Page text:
Blue Spheres fall from the Bournemouth Sky
29th January 2012

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Steve Hornsby of Bournemouth was mystified when he found a series of 3cm-diameter, blue jelly spheres in his garden following a hail storm. Describing them as having an exterior shell with a soft, jelly-like interior, he also determined that they had no smell, weren't sticky and didn't melt (although he was storing them in his fridge until they were identified).

A research assistant at Bournemouth University speculated that the spheres might have been "marine invertebrate eggs". The eggs can be transmitted on birds' feet and while the fall happened out of season, he noted that the winter had been mild.

While this suggestion is feasible I have a sneaking memory from similar cases reported in my youth of plane toilet disposal systems. Modern planes are, according to Wikipedia and Yahoo! Answers (the font of unimpeachable legitimate knowledge) fitted with waste systems which capture everything on the ground, but older planes were fitted with chemical toilets. Such chemicals were typically coloured blue and green and were commonly blamed for similar falls in the 70s and 80s.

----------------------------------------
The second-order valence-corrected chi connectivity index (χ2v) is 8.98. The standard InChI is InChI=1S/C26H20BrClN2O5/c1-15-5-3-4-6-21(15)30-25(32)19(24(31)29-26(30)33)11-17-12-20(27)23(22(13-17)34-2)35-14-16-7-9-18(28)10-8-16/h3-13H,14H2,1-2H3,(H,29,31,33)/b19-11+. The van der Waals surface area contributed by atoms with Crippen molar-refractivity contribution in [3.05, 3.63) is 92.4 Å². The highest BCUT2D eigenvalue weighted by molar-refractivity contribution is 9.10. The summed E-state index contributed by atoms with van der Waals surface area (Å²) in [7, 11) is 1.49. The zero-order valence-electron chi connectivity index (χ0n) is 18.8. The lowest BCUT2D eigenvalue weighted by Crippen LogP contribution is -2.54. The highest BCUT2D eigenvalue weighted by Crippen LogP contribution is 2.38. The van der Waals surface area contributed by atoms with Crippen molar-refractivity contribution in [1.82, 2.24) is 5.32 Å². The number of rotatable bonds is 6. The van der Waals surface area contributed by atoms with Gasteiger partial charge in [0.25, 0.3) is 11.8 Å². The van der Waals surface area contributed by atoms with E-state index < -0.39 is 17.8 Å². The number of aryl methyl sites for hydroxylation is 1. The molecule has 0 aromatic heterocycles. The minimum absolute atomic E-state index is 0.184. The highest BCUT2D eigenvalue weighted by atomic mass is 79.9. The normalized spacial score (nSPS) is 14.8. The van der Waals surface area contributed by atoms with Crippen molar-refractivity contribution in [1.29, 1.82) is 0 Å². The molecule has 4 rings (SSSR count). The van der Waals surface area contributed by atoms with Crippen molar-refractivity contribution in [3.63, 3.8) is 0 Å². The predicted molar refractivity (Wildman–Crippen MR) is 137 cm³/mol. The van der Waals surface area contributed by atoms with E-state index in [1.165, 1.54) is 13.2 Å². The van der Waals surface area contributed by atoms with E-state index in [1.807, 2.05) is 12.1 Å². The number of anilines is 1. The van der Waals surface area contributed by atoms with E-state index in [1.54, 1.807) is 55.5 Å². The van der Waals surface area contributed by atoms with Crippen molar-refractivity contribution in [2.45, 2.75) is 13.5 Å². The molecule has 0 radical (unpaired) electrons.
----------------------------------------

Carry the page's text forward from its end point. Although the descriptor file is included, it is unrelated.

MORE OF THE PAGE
UPDATE: 30/1/2012

Sharon Hill pointed us to this link via Twitter - the 'blue spheres' have an uncanny resemblance to Hydrogel Balls - an ornamental gardening accessory that uses gel balls as a substitute/accompaniment to soil for aesthetic effect.

Obviously one shouldn't accept any "explanation" without proper supporting evidence, but there are now 3 reasonable contenders for identifying the spheres before one leaps to any alien-centred theories. Which is a pity, cos the idea of aliens in Bournemouth is delicious.

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Author: Ian Freud   |  Last updated: 30th January 2012 | © Weird Island 2010-2018
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